Following on from the phenomenal success of its inaugural High Country Table at the Sunnyside Hall back in March, a willing band of local producers and food lovers are again organising a showcase of local produce, this time with a Christmas theme in mind.
The earlier event attracted diners from Brisbane, Northern Rivers and the Gold Coast to the long table of Tenterfield fare, and many of those will be back again with only a few tickets still remaining for the July 22 dining experience.
Hopefully they’ll all be wearing their loose pants with a multi-course degustation menu planned by chef Josh Telford, who will be hosting the do at his restaurant The Maze along with partner Danielle Hickey.
“We wanted to offer something really special,” High Country Table’s Kathryn Sommerlad said.
The evening will start with canapes around fire pits on the verandah of the restaurant, along with mulled cider and local wines to wash them down.
Diner will then move inside where the Christmas theme really kicks in.
The two main courses will feature Sommerlad roast chicken and Arrajay Downs roast pork and crackling.
Of course what would Christmas pork be without an apple sauce.
One of the local products to be incorporated is frosted granny smith apples from Tom Ford, where the apples aren’t collected until after the first frost to make sure they have that true granny smith flavour of old.
Also on the menu after having receiving the frost treatment is Zappa pumpkins.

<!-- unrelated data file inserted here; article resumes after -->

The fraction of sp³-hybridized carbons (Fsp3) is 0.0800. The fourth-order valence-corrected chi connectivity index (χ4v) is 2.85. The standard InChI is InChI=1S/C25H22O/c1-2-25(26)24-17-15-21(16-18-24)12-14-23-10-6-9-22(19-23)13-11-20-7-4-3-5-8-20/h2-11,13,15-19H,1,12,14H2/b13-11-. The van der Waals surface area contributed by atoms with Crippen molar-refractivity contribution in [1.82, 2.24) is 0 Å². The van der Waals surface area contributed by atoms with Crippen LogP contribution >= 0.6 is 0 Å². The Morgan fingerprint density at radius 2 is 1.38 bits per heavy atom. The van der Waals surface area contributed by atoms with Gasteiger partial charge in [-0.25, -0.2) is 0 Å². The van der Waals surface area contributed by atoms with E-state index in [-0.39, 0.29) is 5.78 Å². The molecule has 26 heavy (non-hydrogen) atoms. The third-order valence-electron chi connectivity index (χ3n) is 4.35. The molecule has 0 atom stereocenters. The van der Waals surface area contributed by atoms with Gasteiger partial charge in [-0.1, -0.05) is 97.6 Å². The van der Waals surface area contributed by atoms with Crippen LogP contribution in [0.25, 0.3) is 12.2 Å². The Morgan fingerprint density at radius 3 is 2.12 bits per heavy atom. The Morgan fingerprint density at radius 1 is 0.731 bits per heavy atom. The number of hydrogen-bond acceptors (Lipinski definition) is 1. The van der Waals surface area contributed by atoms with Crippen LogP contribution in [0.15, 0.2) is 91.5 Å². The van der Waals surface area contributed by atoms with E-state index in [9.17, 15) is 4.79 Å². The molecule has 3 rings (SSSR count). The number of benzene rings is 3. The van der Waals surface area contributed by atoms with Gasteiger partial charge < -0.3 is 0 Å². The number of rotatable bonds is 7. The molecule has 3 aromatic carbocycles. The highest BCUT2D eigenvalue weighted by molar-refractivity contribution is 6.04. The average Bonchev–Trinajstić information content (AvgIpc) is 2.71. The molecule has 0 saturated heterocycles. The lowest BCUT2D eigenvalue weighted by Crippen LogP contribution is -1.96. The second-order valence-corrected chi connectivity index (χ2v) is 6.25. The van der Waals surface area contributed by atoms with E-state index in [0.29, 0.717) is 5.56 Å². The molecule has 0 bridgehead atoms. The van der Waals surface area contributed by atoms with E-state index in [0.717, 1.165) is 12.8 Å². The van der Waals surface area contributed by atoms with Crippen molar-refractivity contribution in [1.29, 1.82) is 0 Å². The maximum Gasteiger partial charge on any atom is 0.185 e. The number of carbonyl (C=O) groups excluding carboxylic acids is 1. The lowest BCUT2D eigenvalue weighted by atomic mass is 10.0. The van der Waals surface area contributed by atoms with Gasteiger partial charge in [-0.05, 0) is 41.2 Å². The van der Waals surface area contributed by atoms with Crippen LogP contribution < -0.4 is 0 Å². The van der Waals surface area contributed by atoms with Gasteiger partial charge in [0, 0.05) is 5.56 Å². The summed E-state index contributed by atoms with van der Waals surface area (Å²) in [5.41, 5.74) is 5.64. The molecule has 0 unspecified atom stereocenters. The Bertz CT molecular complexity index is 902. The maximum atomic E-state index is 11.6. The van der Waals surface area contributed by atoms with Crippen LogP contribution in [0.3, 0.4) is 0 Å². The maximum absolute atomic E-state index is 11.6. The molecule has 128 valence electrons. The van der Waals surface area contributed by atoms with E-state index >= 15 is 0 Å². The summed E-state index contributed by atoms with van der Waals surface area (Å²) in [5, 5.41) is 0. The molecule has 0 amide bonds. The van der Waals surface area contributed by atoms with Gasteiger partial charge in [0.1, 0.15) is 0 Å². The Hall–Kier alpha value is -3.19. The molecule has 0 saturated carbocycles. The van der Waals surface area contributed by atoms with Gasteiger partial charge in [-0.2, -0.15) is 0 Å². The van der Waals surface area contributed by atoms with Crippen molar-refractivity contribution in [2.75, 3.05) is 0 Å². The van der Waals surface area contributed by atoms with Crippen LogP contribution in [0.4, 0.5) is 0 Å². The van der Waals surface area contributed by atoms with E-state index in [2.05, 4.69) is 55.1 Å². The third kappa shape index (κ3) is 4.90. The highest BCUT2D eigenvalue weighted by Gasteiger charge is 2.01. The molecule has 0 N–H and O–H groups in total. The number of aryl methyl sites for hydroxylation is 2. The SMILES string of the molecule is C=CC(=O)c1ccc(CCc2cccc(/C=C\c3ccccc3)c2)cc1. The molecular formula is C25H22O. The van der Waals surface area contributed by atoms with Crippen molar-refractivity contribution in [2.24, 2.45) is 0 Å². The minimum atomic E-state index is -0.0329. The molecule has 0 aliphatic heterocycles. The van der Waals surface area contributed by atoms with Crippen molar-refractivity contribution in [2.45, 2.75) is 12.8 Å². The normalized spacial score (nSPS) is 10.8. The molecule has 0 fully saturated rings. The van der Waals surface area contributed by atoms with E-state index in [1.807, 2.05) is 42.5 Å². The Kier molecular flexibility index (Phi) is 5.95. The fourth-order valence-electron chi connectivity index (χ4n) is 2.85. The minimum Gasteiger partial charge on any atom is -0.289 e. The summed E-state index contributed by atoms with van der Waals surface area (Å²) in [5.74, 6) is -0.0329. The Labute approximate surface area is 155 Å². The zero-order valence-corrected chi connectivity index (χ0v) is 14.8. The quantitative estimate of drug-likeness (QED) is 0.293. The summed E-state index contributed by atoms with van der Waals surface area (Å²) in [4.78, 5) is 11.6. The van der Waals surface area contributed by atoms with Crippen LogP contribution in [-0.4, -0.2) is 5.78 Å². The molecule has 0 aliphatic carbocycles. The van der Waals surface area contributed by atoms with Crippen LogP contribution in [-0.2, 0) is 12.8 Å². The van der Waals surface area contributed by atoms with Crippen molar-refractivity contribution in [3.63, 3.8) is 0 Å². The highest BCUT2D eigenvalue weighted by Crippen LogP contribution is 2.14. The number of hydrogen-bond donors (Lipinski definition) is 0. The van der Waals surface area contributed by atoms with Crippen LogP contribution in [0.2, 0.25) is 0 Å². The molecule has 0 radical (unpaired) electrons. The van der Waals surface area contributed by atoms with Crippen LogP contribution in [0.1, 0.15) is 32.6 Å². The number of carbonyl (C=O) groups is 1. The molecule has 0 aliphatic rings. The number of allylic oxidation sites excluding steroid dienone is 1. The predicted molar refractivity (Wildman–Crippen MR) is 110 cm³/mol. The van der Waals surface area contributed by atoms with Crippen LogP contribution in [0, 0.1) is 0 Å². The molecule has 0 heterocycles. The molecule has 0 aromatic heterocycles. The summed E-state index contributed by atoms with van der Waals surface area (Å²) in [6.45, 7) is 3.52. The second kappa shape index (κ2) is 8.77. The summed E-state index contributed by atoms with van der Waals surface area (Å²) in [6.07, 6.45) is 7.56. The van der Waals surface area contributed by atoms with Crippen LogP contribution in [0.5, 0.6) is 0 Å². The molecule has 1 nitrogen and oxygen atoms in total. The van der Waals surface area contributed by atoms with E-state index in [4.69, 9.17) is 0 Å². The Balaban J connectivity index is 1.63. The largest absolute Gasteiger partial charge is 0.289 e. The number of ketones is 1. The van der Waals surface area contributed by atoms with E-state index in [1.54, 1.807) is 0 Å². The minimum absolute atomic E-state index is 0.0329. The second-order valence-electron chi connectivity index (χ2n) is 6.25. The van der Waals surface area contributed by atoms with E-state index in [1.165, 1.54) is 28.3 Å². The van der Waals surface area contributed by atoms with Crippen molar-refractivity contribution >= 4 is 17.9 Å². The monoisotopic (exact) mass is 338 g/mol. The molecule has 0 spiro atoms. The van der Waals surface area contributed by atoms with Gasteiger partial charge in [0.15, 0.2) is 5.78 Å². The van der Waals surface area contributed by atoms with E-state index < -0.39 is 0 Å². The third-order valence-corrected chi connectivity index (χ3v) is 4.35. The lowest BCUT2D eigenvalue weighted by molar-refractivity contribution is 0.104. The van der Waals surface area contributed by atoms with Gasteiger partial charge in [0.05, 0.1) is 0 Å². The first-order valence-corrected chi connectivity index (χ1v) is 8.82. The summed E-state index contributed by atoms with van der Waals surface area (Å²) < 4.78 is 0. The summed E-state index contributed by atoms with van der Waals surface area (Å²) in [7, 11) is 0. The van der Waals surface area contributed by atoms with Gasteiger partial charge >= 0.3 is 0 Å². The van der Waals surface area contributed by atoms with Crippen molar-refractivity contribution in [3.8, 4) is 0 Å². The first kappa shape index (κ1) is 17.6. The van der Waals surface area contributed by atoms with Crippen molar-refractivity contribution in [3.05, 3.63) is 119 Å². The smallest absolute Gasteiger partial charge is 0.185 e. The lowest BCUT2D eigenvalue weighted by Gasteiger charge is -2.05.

Mrs Sommerlad is anticipating a show-stopping dessert,”like fireworks at the end of the meal”, she said.
After the plated dessert the party then again moves outside to roast marshmallows and other treats over the fire pits.
It’s important to promote these local producers who operate on a small scale, and mostly out of love.
Mr Telford said he’s looking forward to composing the plated meals, promising to use produce in a way people may not have seen before.
“We’re putting a twist on the classics,” he said.
While the roast chicken and pork and accompaniments will have all the familiar flavours, they may not be in the familiar form.
The roasted pumpkin, for instance, may find its way onto the plate in the form of a pumpkin silk. The roasted potato may find itself instead a fondant, Mr Telford said.
“There may be a shift in the textural ways of doing things.”
Whatever the twist, at the heart of the menu is great local produce.
“It’s important to promote these local producers who operate on a small scale, and mostly out of love,” Mrs Sommerlad said.
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